Often when I’m writing a piece of content, I ask myself: “Is this worthy of a Pulitzer?”
But then I come down from the clouds and remember that as a content marketer, the Pulitzer isn’t the best gauge of whether the content I create is successful.
Rather, content marketers have specific metrics that can help us understand whether our content is supporting our intended goals.
If winning the Pulitzer for that beautifully written piece isn’t in the cards for you, don’t fret.
Hitting your targets with the following metrics is also a win.
Click-Through Rate (CTR)
The click-through rate (CTR) is a ratio of users who click on a specific link to users who view a page, ad or email. The CTR is based on the number of clicks your ad, social post, blog or email got—respectively—divided by the number of views. With ads, for example, people may view them but not click on them.
But you don’t have to bring out the calculator.
Your search console can help you figure out what your CTR is. Different industries have different benchmarks for the CTR. Understanding what your CTR is compared to the industry benchmark is one way to develop a targeted CTR.
Comments and Social Shares
Want to know whether someone’s read or viewed your content? A telltale sign is a comment. If someone leaves a comment on your post, the likelihood is high that they engaged with the content. Comments can give you an idea of how your content is being received by your intended audience.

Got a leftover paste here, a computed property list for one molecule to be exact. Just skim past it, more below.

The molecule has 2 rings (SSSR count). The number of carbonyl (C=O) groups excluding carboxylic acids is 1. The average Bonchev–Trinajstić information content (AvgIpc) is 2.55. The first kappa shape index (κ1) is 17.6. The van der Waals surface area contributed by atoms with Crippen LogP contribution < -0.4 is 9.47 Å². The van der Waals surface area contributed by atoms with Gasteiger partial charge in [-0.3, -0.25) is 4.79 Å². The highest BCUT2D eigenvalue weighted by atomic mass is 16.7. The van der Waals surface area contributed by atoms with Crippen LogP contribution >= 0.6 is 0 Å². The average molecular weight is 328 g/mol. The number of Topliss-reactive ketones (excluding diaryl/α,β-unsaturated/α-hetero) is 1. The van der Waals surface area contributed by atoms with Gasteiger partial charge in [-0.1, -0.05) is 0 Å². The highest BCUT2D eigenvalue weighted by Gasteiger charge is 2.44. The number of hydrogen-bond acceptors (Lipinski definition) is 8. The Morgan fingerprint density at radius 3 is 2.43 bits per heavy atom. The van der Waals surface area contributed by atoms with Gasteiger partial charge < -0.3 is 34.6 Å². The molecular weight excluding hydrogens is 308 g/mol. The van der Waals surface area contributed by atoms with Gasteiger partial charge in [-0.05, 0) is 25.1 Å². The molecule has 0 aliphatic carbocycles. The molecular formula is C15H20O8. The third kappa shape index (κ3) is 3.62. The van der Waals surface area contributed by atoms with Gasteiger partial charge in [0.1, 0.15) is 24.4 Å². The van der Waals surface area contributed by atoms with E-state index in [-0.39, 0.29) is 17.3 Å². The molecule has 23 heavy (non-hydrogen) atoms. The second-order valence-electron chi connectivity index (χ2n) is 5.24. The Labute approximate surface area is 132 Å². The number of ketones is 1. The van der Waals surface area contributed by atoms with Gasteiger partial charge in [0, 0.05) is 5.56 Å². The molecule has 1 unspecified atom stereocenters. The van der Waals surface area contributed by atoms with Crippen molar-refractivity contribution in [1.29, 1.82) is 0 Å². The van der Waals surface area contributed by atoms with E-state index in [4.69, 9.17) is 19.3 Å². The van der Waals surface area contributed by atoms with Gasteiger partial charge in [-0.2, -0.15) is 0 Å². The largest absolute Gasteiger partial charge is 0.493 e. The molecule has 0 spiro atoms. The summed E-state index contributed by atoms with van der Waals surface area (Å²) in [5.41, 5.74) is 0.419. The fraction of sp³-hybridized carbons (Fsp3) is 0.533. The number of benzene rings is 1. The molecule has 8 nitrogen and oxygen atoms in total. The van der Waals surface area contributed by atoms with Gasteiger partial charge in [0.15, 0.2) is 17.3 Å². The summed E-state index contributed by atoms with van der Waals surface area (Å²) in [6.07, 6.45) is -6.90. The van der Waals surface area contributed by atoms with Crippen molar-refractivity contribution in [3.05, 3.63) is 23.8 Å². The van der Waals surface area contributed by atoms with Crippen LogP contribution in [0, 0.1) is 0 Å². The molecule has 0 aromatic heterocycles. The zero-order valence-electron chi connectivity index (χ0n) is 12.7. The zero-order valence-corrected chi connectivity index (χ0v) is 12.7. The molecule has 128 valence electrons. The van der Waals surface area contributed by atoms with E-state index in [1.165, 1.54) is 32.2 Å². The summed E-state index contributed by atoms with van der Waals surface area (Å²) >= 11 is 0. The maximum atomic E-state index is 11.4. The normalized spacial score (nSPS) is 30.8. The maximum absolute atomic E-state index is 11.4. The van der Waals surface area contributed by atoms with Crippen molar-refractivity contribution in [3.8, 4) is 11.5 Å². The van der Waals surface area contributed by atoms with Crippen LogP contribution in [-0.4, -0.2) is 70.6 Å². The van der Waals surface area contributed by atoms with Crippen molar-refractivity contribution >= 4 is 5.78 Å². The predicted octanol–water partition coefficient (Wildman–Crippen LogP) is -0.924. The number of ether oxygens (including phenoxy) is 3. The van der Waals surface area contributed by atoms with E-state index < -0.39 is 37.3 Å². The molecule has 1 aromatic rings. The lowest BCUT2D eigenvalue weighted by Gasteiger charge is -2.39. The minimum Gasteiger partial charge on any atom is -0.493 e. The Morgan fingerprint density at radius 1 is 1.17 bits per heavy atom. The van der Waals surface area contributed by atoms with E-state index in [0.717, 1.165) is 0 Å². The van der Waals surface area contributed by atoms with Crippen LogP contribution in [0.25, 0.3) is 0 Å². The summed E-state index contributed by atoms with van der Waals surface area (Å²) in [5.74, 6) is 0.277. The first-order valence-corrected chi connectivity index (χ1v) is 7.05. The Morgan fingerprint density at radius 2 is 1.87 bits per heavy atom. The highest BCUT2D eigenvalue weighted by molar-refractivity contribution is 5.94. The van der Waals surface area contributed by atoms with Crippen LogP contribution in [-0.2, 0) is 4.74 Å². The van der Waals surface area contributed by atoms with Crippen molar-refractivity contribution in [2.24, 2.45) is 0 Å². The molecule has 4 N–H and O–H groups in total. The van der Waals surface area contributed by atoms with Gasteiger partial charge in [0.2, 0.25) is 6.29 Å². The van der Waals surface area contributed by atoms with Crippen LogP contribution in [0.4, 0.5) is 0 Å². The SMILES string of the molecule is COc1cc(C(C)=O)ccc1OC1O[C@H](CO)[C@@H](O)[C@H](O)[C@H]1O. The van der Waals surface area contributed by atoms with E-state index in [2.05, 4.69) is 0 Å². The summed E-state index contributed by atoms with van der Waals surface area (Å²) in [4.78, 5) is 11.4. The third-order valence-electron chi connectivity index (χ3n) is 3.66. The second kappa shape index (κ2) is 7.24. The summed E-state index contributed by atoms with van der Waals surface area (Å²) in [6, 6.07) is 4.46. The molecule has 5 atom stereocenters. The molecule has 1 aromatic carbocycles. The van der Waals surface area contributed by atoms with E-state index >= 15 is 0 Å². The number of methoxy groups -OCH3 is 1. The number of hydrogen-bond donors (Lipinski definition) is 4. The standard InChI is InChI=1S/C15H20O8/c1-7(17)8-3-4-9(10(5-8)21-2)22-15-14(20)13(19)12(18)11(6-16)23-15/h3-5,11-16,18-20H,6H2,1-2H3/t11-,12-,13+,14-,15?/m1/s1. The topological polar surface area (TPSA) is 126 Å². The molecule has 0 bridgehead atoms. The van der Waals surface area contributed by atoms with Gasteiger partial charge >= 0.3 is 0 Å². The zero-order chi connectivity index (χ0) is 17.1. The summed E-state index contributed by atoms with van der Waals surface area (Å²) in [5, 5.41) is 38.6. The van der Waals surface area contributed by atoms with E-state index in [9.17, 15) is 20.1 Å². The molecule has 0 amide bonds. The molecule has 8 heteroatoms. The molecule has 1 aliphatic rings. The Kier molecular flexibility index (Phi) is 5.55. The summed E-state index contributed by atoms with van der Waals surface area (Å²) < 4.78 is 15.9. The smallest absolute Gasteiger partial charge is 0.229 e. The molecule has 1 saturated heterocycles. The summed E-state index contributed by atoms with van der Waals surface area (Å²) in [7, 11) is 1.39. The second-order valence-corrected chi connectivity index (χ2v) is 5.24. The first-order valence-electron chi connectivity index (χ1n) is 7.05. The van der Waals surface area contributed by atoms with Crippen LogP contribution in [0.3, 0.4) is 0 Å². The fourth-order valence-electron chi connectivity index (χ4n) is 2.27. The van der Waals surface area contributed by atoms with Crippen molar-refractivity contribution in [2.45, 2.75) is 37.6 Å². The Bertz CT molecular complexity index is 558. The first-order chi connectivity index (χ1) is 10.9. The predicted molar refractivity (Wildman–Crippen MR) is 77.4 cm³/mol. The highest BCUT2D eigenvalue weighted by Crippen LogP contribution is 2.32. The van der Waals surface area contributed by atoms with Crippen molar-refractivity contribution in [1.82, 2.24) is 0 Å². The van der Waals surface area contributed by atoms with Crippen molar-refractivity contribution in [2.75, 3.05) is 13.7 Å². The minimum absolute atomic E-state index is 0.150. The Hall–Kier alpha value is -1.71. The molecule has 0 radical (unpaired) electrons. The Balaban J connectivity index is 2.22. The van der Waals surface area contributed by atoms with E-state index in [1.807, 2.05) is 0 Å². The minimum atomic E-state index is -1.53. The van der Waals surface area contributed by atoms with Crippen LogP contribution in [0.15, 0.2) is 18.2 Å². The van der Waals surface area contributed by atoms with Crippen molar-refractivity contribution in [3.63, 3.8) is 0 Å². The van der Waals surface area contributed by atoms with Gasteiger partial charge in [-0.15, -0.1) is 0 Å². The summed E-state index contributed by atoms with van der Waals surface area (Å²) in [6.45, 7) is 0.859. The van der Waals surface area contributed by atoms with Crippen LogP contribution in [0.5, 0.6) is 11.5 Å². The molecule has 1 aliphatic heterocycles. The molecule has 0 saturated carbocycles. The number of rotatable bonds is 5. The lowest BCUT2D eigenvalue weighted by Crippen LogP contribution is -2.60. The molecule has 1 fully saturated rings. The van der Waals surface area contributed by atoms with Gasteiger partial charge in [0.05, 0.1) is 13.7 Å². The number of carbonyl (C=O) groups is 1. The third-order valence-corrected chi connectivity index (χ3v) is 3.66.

Comments can also help you understand what’s going on in the mind of your reader or viewer and that alone is beneficial to developing new story ideas. As content marketers, keeping track of your social shares is necessary since social is one of the most important metrics in understanding your earned recognition. Most social media platforms will give you access to your social media metrics, but you can also use third-party tools like Brand24 or Buffer to access social media performance across all your platforms.
Brand Awareness Metrics
For new brands just starting out, follower count is an important one to consider. It’s considered a vanity metric, but as a brand it can help you garner a sense of credibility among your audience. Focus on the social media platform that houses your target audience and aim to grow your connections there.
Unique page views—the times an individual user has view your page.
Page views—the number of times a page on your site is viewed.
Users—the number of people visiting your page.
There are more metrics you can use to measure your content marketing efforts, but I’ve found these ones work well to help me understand whether I’m going in the right direction. It’s also important to not overwhelm yourself with too many metrics. Hone in on the ones that are important to your brand and work your way up from there.
I help companies grow by telling their stories.